The horrors of horse abuseLet’s call this Miraculous March for horses. Two major media outlets have stood up for horses in unprecedented ways. The coverage has been more than somewhat depressing (because of the horrendous abuses revealed), but it is also critically important to save other horses from similar abuse.
By: Bonnie Erbe, The Dickinson Press
Let’s call this Miraculous March for horses. Two major media outlets have stood up for horses in unprecedented ways. The coverage has been more than somewhat depressing (because of the horrendous abuses revealed), but it is also critically important to save other horses from similar abuse.
First, the Tennessean in Nashville — one of the state’s most influential newspapers — wrote a scathing editorial against the unfathomably cruel practice “soring.” Much of the time when you see Tennessee Walkers or other gaited show horses moving with their front knees ridiculously high in the air, they have been sored. The Tennessean called soring an “atrocity.” What word better describes driving nails into the quick of a horse’s hoof, or applying burning chemicals so the animal cannot set its hoof down without searing pain?
The large community of people across the United States and in other countries who own, train and show these horses, along with their many fans, turned against soring long ago, if they ever approved of it. But when high-profile, sought-after trainers such as Jackie McConnell continue to face indictment on charges of abusing horses, it becomes evident that this terrible practice is, to some extent, ingrained in the show-horse culture and has simply evolved (for example, by applying numbing agents shortly before inspection) to evade detection?
Bravo for The Tennessean for outing this inhumane practice, and shining the painful light of publicity on the twisted humans who torture gaited horses.
On Sunday, The New York Times ran an expose of the routine cruelty that infects the horse racing industry. The Times reported that an average of 24 horses die each week at U.S. racetracks. Horses are frequently drugged to enhance performance or mask pain, and many literally break down and die on the track. The article included a heart-rending photo of a 2-year-old colt’s corpse dumped near a landfill.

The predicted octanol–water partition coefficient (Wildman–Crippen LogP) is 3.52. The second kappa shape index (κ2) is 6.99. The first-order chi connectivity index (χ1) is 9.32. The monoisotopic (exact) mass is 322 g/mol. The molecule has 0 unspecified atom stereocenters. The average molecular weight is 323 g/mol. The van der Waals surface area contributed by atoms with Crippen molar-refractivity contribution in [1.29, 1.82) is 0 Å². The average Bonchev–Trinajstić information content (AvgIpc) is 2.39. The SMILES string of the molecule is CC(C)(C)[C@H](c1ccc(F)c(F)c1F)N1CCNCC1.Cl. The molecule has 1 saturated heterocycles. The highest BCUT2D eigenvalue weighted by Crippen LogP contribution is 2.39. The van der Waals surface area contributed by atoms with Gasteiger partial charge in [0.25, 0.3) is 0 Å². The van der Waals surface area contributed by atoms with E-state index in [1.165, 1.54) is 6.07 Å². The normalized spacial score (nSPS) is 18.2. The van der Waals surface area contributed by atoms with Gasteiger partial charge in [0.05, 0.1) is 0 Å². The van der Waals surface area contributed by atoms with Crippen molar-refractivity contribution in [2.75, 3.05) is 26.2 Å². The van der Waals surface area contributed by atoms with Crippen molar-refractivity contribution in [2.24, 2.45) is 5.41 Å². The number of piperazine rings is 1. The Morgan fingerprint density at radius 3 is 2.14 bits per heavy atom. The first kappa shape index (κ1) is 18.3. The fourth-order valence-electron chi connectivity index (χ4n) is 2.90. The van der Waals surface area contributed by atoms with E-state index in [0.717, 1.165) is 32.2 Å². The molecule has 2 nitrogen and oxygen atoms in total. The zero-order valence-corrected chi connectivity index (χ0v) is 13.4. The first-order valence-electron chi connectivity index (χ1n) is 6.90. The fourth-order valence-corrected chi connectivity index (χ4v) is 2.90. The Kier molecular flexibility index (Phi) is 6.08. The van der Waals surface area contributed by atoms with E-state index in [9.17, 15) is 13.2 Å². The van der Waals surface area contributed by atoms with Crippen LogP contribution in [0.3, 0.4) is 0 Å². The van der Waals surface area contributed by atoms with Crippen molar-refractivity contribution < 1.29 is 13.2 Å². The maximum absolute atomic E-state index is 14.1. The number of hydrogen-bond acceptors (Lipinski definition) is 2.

Asking a 2-year-old horse to race is like asking a 5-year-old child to perform a high jump. Their bones are not fully formed yet and the horses break down trying to meet the humans’ ridiculous expectations. The Times found the worst abuses occurred at five racetracks in New Mexico. Injury rates there, it discovered, are far higher than in most of the rest of the world. Great! We’re behind Europe, Asia and the Middle East in that regard.
The Times article didn’t explore the routine beatings racehorses receive from some trainers and handlers, or the horrid conditions in which they live. Some racehorses are pumped up on sweet feed (like candy for kids) and often given little or no turnout. They are allowed out of their stalls for about an hour a day to “breeze,” or practice galloping. The equivalent treatment for a person would be chaining someone on speed to his bed for 23 hours per day. This, as well as doping, should be banned, but it is not.
I spoke with Robert McNeil, a former hearing officer for the New Mexico Racing Commission. He told me New Mexico’s regulatory system is essentially rigged, because the commissioners appointed by the governor almost always have gotten rich off the racing industry, so they are inclined to ignore — or worse, cover up — abuses.
McNeil said New Mexico, a poor state, does not have money to enforce its anti-drugging and equine abuse laws. And, as bad as things are at regulated tracks, the state also allows unregulated tracks to exist. McNeil informed a commissioner about several illegal tracks, and nothing was done to shut them down.
McNeil said he believes only federal regulations will help end the abuses. Sen. Mark Udall (D-N.M.) and Rep. Ed Whitfield (R-Ky.) have had legislation to federalize the regulation of horse tracks pending for quite some time. They are heroes who have taken on powerhouse and well-financed industries in their home states.
They need more support from members of Congress and the Obama administration to put trainers, owners and veterinarians in jail when they illegally drug horses. Not all trainers and owners are corrupt, but we must come down harder on those who are. Maybe this latest round of publicity will help, but the odds are better of winning a trifecta.
Erbe is a TV host and writes this column for Scripps Howard News Service.